More fascination from Eon.
The Eon team members are absolute all stars of game design. Bill Eberle, Jack Kittredge, and Peter Olotka created more than mere board games. They designed highly interactive, innovative, incredible experiences that happened to come in cardboard boxes. And while it didn’t have an Eon emblem on the box, many consider Dune to be their best work.
I wouldn’t know. I haven’t played it.
What I have played is almost every other Eon game. Credit where credit’s due, Fantasy Flight Games has done an excellent job at keeping Eon’s classics in print. So while the rest of the TWBG staff is writing about Dune itself I want to cover some other Eon notables. Their games share a good bit of DNA to the point where playing one can affect how you play the others. Who knows, playing these might just give you the edge over your friends going into Dune. I’m certainly hoping so.
Hoax is the simplest game on this list by a solid margin. Everyone has a secret role. Players claim roles that may or may not be theirs in order to get resources, which they spend to guess at other players’ roles in order to eliminate them. The kicker is that every claim you make has to be permitted by your peers. If the table, really, truly doubts your role claim and the majority of them vote to challenge you stand to lose access to that role for the rest of the game. Unless of course you were telling the truth, in which case you flip your role card in triumph because you just won the entire game.
It’s this dynamic that keeps the game on a razor’s edge. A round of Hoax can take as long as 30 minutes or end on the first turn. It can be a war of deductive attrition or be won on a single bold bluff. It’s exactly as explosive as your group is. If you’ve ever enjoyed a game like Coup or any of its imitators but wished it had more teeth, this is your game.
Variable play time, group driven, high interaction. These are pillars of Eon’s design, and Hoax is the easiest (and cheapest) entry point.
Not that Borderlands. The other Borderlands. The one that’s still good.
Borderlands has had an interesting life cycle. It initially released themed as a post-apocalyptic game of barbarians rebuilding cities. When FFG picked it up they renamed it Gearworld and sold it as a post-post-apocalyptic steampunk game about building...sky towers? But they still transport things with horses? Look, I only said FFG kept them in print, not that they made sense.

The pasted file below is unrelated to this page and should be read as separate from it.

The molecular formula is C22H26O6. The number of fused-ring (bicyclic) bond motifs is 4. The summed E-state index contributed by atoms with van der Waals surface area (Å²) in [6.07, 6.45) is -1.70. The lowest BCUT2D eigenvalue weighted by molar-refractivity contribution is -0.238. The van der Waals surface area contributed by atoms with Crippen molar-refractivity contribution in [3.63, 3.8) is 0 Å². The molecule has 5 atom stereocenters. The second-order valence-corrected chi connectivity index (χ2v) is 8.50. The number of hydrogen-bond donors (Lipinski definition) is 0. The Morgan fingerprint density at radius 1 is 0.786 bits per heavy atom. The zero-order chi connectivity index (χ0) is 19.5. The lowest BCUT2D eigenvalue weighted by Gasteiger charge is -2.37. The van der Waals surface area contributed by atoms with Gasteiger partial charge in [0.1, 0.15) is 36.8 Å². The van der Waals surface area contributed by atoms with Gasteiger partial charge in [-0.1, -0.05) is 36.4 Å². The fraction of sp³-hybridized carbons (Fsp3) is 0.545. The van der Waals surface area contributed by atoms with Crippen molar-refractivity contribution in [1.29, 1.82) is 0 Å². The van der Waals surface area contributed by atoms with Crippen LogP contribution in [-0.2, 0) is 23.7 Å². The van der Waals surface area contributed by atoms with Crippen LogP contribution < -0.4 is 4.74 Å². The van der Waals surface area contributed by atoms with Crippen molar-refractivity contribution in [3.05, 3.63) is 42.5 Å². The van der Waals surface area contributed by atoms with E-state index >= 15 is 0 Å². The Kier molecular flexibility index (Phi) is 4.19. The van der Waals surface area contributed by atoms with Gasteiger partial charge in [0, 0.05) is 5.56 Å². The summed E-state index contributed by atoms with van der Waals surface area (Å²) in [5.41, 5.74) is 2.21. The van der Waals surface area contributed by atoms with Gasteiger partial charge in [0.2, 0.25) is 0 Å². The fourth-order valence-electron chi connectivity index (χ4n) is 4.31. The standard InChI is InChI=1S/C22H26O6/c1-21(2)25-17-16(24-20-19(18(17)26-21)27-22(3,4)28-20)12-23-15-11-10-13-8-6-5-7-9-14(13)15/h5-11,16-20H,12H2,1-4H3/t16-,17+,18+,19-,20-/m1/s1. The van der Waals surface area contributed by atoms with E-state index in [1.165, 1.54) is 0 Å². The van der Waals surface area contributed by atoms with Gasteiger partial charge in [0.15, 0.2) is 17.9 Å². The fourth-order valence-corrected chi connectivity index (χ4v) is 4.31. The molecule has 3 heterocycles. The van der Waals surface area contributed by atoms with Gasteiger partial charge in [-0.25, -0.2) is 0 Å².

The game looks like Risk with a funky-shaped map at first glance, but this couldn’t be farther from the truth. It’s actually a game of negotiation, production chains, logistics, and brutal deterministic combat. Resources are seeded throughout the board and players struggle to get what they need where they need it while fending off opponents who are a little too touchy. The only randomness is a chance of certain phases not happening in any given round. Combat, logistics, and everything vital to winning the game can be determined with a look at the board and a handshake.
Of all the Eon games I’m covering here this one probably bears the most resemblance to Dune despite coming out a few years later. It was essentially the team’s take on a shorter Diplomacy and you can tell. It’s also the most critically and commercially underrated which makes it ridiculously cheap to acquire. It demands 4 players for maximum fun, but Dune demands 6 with a longer teach so that shouldn’t be an obstacle. Giving this one a go first just makes sense if you’re looking for a game that’s more about the players around the table than the dudes on the map.
Arguably THE Eon game. Yes, over Dune. More digital ink has been spilled praising Cosmic Encounter than most of Eon’s non-Dune output combined. If Hoax has Dune’s politicking and Borderlands brings the shifting alliances on a map, Cosmic shares the quality that Dune receives the most praise for: asymmetry. The most asymmetry. Scads of the stuff, to the point where you may very well never play the same game twice.
FFG’s edition of Cosmic Encounter is a triumph. 50 aliens in the base box is an embarrassment of riches to the point where the heaps of expansions seem gluttonous. The rules and win condition are approachable - establish 5 colonies on other people’s planets via encounters- but the route to that win condition and the cardplay give it depth and the aforementioned infinite replayability. The standard Eon negotiation and wonkiness is dialed up to 11 and it’s glorious.
Where Cosmic Encounter and Dune’s asymmetry differs is a matter of degrees. Dune has the same factions each session, but they’re fleshed out to compensate with intricate interactions and lots of tiny interlocked gears as it’s a significantly more complex game. CE is a simple framework that allows scores of different powers to make sense. On the rare occasion the game breaks due to a weird combination of aliens it ends fast enough to not be a bother, and when it’s great it’s truly great. Odds are you’ve played this, but if you haven’t you owe it to yourself to do so. It’s a piece of board gaming history for a reason.
The Eon team’s body of work is significant. Dune may have the mystique of being long out of print and the appeal of the license, but it’s also by far their largest and most difficult in many senses of the word. Their other games are still brilliant pieces of design that warrant play and, if you’re a huge nerd, study. They’re also easier to get to the table. Dune is many people’s favorite game of all time, and probably with good reason. I look forward to trying it. But while you’re grabbing your freshly-shrinked copy and trying to coordinate 5 other like-minded folks for a rules-y game of inconsistent length, maybe pick up one of these other ones to go with it. I have a feeling you’ll enjoy them too.